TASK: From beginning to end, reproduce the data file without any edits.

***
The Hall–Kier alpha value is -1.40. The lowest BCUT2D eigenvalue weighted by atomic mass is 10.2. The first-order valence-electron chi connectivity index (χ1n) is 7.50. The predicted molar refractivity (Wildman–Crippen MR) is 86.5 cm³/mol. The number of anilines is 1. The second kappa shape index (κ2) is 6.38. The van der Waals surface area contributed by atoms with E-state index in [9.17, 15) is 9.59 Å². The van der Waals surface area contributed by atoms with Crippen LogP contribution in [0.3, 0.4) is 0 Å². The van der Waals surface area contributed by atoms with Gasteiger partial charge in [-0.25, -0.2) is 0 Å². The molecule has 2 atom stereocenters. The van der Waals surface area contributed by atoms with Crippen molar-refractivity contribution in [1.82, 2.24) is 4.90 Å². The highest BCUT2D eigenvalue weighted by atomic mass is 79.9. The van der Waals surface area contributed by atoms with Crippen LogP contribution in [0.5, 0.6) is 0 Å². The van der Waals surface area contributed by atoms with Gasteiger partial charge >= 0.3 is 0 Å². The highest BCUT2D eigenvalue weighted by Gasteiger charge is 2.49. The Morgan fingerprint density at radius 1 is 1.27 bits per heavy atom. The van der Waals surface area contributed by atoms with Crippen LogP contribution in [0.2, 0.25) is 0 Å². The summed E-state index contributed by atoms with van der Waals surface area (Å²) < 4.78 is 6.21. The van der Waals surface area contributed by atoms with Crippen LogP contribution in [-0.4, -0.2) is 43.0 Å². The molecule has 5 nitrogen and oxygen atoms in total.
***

The Hall–Kier alpha value is -1.40. The lowest BCUT2D eigenvalue weighted by atomic mass is 10.2. The first-order valence-electron chi connectivity index (χ1n) is 7.50. The predicted molar refractivity (Wildman–Crippen MR) is 86.5 cm³/mol. The number of anilines is 1. The second kappa shape index (κ2) is 6.38. The van der Waals surface area contributed by atoms with E-state index in [9.17, 15) is 9.59 Å². The van der Waals surface area contributed by atoms with Crippen LogP contribution in [0.3, 0.4) is 0 Å². The van der Waals surface area contributed by atoms with Gasteiger partial charge in [-0.25, -0.2) is 0 Å². The molecule has 2 atom stereocenters. The van der Waals surface area contributed by atoms with Crippen molar-refractivity contribution in [1.82, 2.24) is 4.90 Å². The highest BCUT2D eigenvalue weighted by atomic mass is 79.9. The van der Waals surface area contributed by atoms with Crippen LogP contribution in [0.5, 0.6) is 0 Å². The van der Waals surface area contributed by atoms with Gasteiger partial charge >= 0.3 is 0 Å². The highest BCUT2D eigenvalue weighted by Gasteiger charge is 2.49. The Morgan fingerprint density at radius 1 is 1.27 bits per heavy atom. The van der Waals surface area contributed by atoms with Crippen LogP contribution in [0.2, 0.25) is 0 Å². The summed E-state index contributed by atoms with van der Waals surface area (Å²) < 4.78 is 6.21. The van der Waals surface area contributed by atoms with Crippen LogP contribution in [-0.4, -0.2) is 43.0 Å². The molecule has 5 nitrogen and oxygen atoms in total.